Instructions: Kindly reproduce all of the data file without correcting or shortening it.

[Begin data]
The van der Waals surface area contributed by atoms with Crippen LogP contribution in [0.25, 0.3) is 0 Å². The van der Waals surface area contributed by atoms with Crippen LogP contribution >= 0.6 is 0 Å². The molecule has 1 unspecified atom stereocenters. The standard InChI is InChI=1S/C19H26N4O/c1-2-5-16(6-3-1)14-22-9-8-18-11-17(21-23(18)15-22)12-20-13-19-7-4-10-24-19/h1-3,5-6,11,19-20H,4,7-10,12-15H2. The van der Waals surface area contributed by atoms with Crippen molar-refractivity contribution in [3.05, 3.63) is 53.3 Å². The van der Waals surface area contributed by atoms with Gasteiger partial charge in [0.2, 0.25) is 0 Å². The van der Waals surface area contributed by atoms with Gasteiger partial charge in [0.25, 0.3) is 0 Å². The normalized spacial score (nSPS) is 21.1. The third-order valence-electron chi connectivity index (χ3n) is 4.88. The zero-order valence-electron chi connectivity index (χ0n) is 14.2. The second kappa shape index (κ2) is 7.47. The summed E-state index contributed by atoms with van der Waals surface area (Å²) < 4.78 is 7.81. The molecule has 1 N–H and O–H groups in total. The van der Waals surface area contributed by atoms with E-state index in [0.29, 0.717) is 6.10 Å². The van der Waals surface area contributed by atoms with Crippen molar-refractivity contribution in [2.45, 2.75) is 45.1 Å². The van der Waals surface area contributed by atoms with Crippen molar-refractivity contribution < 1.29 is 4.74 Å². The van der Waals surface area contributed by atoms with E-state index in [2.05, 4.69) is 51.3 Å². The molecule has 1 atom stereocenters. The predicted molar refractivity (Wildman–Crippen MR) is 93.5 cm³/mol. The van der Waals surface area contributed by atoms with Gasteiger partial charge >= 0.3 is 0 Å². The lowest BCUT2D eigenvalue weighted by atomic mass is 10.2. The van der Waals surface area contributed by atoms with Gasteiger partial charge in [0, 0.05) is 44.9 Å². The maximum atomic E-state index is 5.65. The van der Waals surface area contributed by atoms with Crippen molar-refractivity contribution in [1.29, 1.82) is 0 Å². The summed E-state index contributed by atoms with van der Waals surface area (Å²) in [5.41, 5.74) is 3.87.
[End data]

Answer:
The van der Waals surface area contributed by atoms with Crippen LogP contribution in [0.25, 0.3) is 0 Å². The van der Waals surface area contributed by atoms with Crippen LogP contribution >= 0.6 is 0 Å². The molecule has 1 unspecified atom stereocenters. The standard InChI is InChI=1S/C19H26N4O/c1-2-5-16(6-3-1)14-22-9-8-18-11-17(21-23(18)15-22)12-20-13-19-7-4-10-24-19/h1-3,5-6,11,19-20H,4,7-10,12-15H2. The van der Waals surface area contributed by atoms with Crippen molar-refractivity contribution in [3.05, 3.63) is 53.3 Å². The van der Waals surface area contributed by atoms with Gasteiger partial charge in [0.2, 0.25) is 0 Å². The van der Waals surface area contributed by atoms with Gasteiger partial charge in [0.25, 0.3) is 0 Å². The normalized spacial score (nSPS) is 21.1. The third-order valence-electron chi connectivity index (χ3n) is 4.88. The zero-order valence-electron chi connectivity index (χ0n) is 14.2. The second kappa shape index (κ2) is 7.47. The summed E-state index contributed by atoms with van der Waals surface area (Å²) < 4.78 is 7.81. The molecule has 1 N–H and O–H groups in total. The van der Waals surface area contributed by atoms with E-state index in [0.29, 0.717) is 6.10 Å². The van der Waals surface area contributed by atoms with Crippen molar-refractivity contribution in [2.45, 2.75) is 45.1 Å². The van der Waals surface area contributed by atoms with Crippen molar-refractivity contribution < 1.29 is 4.74 Å². The van der Waals surface area contributed by atoms with E-state index in [2.05, 4.69) is 51.3 Å². The molecule has 1 atom stereocenters. The predicted molar refractivity (Wildman–Crippen MR) is 93.5 cm³/mol. The van der Waals surface area contributed by atoms with Gasteiger partial charge >= 0.3 is 0 Å². The lowest BCUT2D eigenvalue weighted by atomic mass is 10.2. The van der Waals surface area contributed by atoms with Gasteiger partial charge in [0, 0.05) is 44.9 Å². The maximum atomic E-state index is 5.65. The van der Waals surface area contributed by atoms with Crippen molar-refractivity contribution in [1.29, 1.82) is 0 Å². The summed E-state index contributed by atoms with van der Waals surface area (Å²) in [5.41, 5.74) is 3.87.